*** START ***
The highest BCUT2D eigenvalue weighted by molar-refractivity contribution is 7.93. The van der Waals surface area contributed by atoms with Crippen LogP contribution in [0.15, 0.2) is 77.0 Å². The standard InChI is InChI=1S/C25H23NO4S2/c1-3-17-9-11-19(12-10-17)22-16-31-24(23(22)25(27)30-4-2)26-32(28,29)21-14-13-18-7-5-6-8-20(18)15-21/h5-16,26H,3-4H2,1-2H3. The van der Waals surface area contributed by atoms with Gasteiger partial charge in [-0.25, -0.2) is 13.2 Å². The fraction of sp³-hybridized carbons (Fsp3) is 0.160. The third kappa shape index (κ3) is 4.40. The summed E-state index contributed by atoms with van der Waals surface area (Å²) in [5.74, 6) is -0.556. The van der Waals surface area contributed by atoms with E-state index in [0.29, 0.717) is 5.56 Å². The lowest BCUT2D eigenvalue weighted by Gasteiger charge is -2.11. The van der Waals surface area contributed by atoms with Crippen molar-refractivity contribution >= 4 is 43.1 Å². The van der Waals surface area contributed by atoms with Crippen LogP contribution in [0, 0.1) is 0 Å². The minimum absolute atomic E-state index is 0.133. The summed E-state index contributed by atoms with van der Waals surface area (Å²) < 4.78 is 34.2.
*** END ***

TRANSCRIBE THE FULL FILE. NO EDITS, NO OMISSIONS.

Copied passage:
The highest BCUT2D eigenvalue weighted by molar-refractivity contribution is 7.93. The van der Waals surface area contributed by atoms with Crippen LogP contribution in [0.15, 0.2) is 77.0 Å². The standard InChI is InChI=1S/C25H23NO4S2/c1-3-17-9-11-19(12-10-17)22-16-31-24(23(22)25(27)30-4-2)26-32(28,29)21-14-13-18-7-5-6-8-20(18)15-21/h5-16,26H,3-4H2,1-2H3. The van der Waals surface area contributed by atoms with Gasteiger partial charge in [-0.25, -0.2) is 13.2 Å². The fraction of sp³-hybridized carbons (Fsp3) is 0.160. The third kappa shape index (κ3) is 4.40. The summed E-state index contributed by atoms with van der Waals surface area (Å²) in [5.74, 6) is -0.556. The van der Waals surface area contributed by atoms with E-state index in [0.29, 0.717) is 5.56 Å². The lowest BCUT2D eigenvalue weighted by Gasteiger charge is -2.11. The van der Waals surface area contributed by atoms with Crippen molar-refractivity contribution >= 4 is 43.1 Å². The van der Waals surface area contributed by atoms with Crippen LogP contribution in [0, 0.1) is 0 Å². The minimum absolute atomic E-state index is 0.133. The summed E-state index contributed by atoms with van der Waals surface area (Å²) < 4.78 is 34.2.